Synthesis of Graphite Intercalation Compounds

  • P. C. Eklund
Part of the NATO ASI Series book series (NSSB, volume 148)


The intercalation process involves a chemical reaction between a layered host material and reagent which results in the insertion of new atomic or molecular layers, termed intercalate layers, between the host layers. In graphite, this reaction takes advantage of the weak (van der Waals) bonds between carbon layers. The intralayer hexagonal organization of the carbon atoms is not affected by intercalation. Typical syntheses of graphite intercalation compounds (GICs) take place at moderate temperatures (T< 700°C), and occur on a relatively short time scale (several, minutes to several days). Intercalation reactions are known to occur between graphite and literally hundreds of reagents. The compounds are, for the most part, very unstable in the open laboratory environment, and they must therefore be handled with extreme care and encapsulated in vacuum or in an overpressure of inert gas or reactant. In many cases, the samples are sufficiently unstable to merit in situ investigation of the physical properties.


Reaction Tube Pyrolytic Graphite Highly Oriented Pyrolytic Graphite High Carbon Steel Intercalation Compound 
These keywords were added by machine and not by the authors. This process is experimental and the keywords may be updated as the learning algorithm improves.


Unable to display preview. Download preview PDF.

Unable to display preview. Download preview PDF.


  1. 1.
    S.A. Solin, Adv. Chem. Phys. 49, 455 (1982).CrossRefGoogle Scholar
  2. 2.
    M.S. Dresselhaus and G. Dresselhaus, Adv. Phys. 30, 139 (1981).CrossRefGoogle Scholar
  3. 3.
    A. Herold, in Physics and Chemistry of Materials with Layered Structures, Vol. 6, ed. F. Levy ( Dordrecht, Reidel, 1979 ), p. 323.Google Scholar
  4. 4.
    L. Ebert, Am. Rev. Mat. Sci. 6, 181 (1876).Google Scholar
  5. 5.
    E. Stumpp, Mat. Sci. Engng. 31, 53, (1977)CrossRefGoogle Scholar
  6. 6.
    J.O. Bessenhard, H. Moewald and J.J. Nickl, Syn. Met. 3, 187 (1981).CrossRefGoogle Scholar
  7. 7.
    M. El Makrini, D. Guerard. P. Lagrange and A. Herold, physica 99B 481 (1980).Google Scholar
  8. 8.
    P. Lagrange, M. El Makrini, D. Guérard and A. Hérold, Syn. Met. 2, 191 (1980).CrossRefGoogle Scholar
  9. 9.
    D. Guerard, P. Lagrange, M. El Makrini and A. Herold, Syn. Met. 3, 15 (1981).CrossRefGoogle Scholar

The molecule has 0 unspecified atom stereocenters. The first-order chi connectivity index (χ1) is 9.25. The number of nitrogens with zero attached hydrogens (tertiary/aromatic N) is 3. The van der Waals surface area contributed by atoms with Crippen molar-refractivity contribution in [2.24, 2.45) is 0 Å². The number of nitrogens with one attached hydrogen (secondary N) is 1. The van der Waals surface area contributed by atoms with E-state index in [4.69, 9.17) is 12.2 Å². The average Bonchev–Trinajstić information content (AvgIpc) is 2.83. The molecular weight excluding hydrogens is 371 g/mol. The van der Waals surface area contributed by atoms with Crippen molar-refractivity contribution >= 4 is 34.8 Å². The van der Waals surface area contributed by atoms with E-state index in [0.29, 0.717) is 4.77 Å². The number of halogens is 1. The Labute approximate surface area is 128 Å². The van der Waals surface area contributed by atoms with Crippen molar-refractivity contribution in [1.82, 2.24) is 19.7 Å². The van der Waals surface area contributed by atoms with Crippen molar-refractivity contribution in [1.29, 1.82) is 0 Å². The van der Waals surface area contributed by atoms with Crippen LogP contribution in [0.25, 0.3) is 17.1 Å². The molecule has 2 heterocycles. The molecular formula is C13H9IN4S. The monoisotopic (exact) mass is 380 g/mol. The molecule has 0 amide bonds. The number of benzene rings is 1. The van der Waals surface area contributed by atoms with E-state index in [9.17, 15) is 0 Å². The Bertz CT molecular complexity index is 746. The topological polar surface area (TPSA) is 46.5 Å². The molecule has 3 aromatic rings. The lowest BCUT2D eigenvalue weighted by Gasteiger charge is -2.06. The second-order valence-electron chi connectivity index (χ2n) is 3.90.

10. 10.
    F. Beguin, R. Setton, A. Hamwi and P. Touzain, Mat. Sci. Eng. 40, 167 (1979).CrossRefGoogle Scholar
  11. 11.
    F. Seguin, R. Setton. L. Facchini, A.P. Legrand, G. Merle and C. Mai Syn. Met. 2, 161 (1980).CrossRefGoogle Scholar
  12. 12.
    Proceedings of the International Symposium on Graphite Intercalation Compounds Syn. Met. 12 (1985).Google Scholar
  13. 13.
    M.S. Dresselhaus, Superlattices and Intercalation Compounds, in this volume, p. 1.Google Scholar
  14. 14.
    D.M. Hwang, X.W. Qian and S.A. Solin, Phys. Rev. Lett. 53, 1478 (1984).CrossRefGoogle Scholar
  15. 15.
    D.F. Shriver, The Manipulation of Air-sensitive Compounds, ( McGraw-Hill, New York, 1969 ).Google Scholar
  16. 16.
    M.S. Dresselhaus, Graphite Fibers, in this volume, p. 461.Google Scholar
  17. 17.
    A.W. Moore, in Physics and Chemistry of Carbon, Vol. 11, ed. P.L. Walker and P.S. Thrower ( Dekker, New York, 1973 ) p. 69.Google Scholar
  18. 18.
    J.G. Hooley, Carbon 10, 155 (1972), Mat. Sci, Engng. 31, 17 (1977).Google Scholar
  19. 19.
    J.G. Hooley, W.P. Garby and J. Valentin, Carbon 3, 7 (1965).CrossRefGoogle Scholar
  20. 20.
    M.B. Dowell, Mat. Sci. Engng. 31, 129 (1977).CrossRefGoogle Scholar
  21. 21.
    D.E. Nixon and G.S. Parry, J. Phys. D, 1, 291 (1968).CrossRefGoogle Scholar
  22. 22.
    R. Nishitani, Y. Uno and H. Suematsu, in Summary Report The Study of Graphite Intercalation Compounds eds. S. Tanuma and H. Kamimura, p. 25 (1984).Google Scholar
  23. 23.
    See for example, J.O. Bessenhard, H. Moewald, J.J. Nickl, W. Biberacher and W. Foag, Syn. Met. 7, 185 (1983).Google Scholar
  24. 24.
    P.C. Eklund, E.T. Arakawa, J.L. Zarestky, W.A. Kamitakahara and G.D. Mahan, Syn. Met. 12, 97 (1985).CrossRefGoogle Scholar
  25. 25.
    S.K. Hark, B.R. York, S.D. Mahanti and S.A. Solin, Solid St. Commun. 50, 595 (1984).CrossRefGoogle Scholar
  26. 26.
    G.L. Doll and P.C. Eklund, unpublished.Google Scholar
  27. 27.
    K. Watanabe, T. Kondow, T. Onishi and K. Tamura, Chem. Lett. 51 (1978).Google Scholar

Copyright information

© Springer Science+Business Media New York 1986

Authors and Affiliations

  • P. C. Eklund
    • 1
  1. 1.University of KentuckyLexingtonUSA

Personalised recommendations